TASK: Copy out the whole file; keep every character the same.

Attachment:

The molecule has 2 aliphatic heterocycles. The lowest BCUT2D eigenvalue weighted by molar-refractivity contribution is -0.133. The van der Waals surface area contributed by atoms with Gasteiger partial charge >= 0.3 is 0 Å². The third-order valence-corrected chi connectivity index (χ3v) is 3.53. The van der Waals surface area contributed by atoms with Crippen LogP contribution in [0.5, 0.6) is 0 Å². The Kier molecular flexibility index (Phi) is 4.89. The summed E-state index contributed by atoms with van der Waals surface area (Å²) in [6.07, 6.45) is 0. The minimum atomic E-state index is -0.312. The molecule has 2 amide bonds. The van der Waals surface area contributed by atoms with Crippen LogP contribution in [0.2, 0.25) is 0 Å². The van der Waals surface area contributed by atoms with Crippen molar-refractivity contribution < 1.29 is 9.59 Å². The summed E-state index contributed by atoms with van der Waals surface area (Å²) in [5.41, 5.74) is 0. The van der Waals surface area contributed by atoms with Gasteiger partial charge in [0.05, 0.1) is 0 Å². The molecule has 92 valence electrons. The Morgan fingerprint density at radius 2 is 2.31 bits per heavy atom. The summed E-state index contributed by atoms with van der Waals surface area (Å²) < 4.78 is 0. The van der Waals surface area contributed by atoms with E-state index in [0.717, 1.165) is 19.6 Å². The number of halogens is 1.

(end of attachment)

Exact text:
The molecule has 2 aliphatic heterocycles. The lowest BCUT2D eigenvalue weighted by molar-refractivity contribution is -0.133. The van der Waals surface area contributed by atoms with Gasteiger partial charge >= 0.3 is 0 Å². The third-order valence-corrected chi connectivity index (χ3v) is 3.53. The van der Waals surface area contributed by atoms with Crippen LogP contribution in [0.5, 0.6) is 0 Å². The Kier molecular flexibility index (Phi) is 4.89. The summed E-state index contributed by atoms with van der Waals surface area (Å²) in [6.07, 6.45) is 0. The minimum atomic E-state index is -0.312. The molecule has 2 amide bonds. The van der Waals surface area contributed by atoms with Crippen LogP contribution in [0.2, 0.25) is 0 Å². The van der Waals surface area contributed by atoms with Crippen molar-refractivity contribution < 1.29 is 9.59 Å². The summed E-state index contributed by atoms with van der Waals surface area (Å²) in [5.41, 5.74) is 0. The van der Waals surface area contributed by atoms with Gasteiger partial charge in [0.05, 0.1) is 0 Å². The molecule has 92 valence electrons. The Morgan fingerprint density at radius 2 is 2.31 bits per heavy atom. The summed E-state index contributed by atoms with van der Waals surface area (Å²) < 4.78 is 0. The van der Waals surface area contributed by atoms with E-state index in [0.717, 1.165) is 19.6 Å². The number of halogens is 1.